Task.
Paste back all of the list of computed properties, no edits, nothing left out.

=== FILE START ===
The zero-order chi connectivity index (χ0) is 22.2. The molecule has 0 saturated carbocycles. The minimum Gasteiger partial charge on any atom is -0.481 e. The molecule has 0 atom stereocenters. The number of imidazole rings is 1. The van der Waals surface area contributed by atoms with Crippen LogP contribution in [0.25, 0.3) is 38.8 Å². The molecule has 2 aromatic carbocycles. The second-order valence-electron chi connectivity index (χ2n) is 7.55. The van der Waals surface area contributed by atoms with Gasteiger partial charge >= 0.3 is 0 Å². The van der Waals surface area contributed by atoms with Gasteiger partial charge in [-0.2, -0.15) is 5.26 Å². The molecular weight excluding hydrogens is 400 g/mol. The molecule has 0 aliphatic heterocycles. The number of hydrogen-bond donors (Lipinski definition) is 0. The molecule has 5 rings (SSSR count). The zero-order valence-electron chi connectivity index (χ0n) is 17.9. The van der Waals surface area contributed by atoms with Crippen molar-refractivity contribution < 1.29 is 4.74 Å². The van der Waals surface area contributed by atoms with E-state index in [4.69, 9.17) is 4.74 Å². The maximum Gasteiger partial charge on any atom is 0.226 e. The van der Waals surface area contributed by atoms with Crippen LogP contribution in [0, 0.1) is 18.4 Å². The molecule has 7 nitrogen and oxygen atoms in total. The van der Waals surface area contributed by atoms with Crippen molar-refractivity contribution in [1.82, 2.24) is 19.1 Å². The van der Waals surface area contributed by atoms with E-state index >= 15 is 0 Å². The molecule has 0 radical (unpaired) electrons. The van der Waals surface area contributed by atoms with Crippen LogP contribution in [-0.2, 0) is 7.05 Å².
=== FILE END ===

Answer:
The zero-order chi connectivity index (χ0) is 22.2. The molecule has 0 saturated carbocycles. The minimum Gasteiger partial charge on any atom is -0.481 e. The molecule has 0 atom stereocenters. The number of imidazole rings is 1. The van der Waals surface area contributed by atoms with Crippen LogP contribution in [0.25, 0.3) is 38.8 Å². The molecule has 2 aromatic carbocycles. The second-order valence-electron chi connectivity index (χ2n) is 7.55. The van der Waals surface area contributed by atoms with Gasteiger partial charge >= 0.3 is 0 Å². The van der Waals surface area contributed by atoms with Gasteiger partial charge in [-0.2, -0.15) is 5.26 Å². The molecular weight excluding hydrogens is 400 g/mol. The molecule has 0 aliphatic heterocycles. The number of hydrogen-bond donors (Lipinski definition) is 0. The molecule has 5 rings (SSSR count). The zero-order valence-electron chi connectivity index (χ0n) is 17.9. The van der Waals surface area contributed by atoms with Crippen molar-refractivity contribution < 1.29 is 4.74 Å². The van der Waals surface area contributed by atoms with E-state index in [4.69, 9.17) is 4.74 Å². The maximum Gasteiger partial charge on any atom is 0.226 e. The van der Waals surface area contributed by atoms with Crippen LogP contribution in [0, 0.1) is 18.4 Å². The molecule has 7 nitrogen and oxygen atoms in total. The van der Waals surface area contributed by atoms with Crippen molar-refractivity contribution in [1.82, 2.24) is 19.1 Å². The van der Waals surface area contributed by atoms with E-state index >= 15 is 0 Å². The molecule has 0 radical (unpaired) electrons. The van der Waals surface area contributed by atoms with Crippen LogP contribution in [-0.2, 0) is 7.05 Å².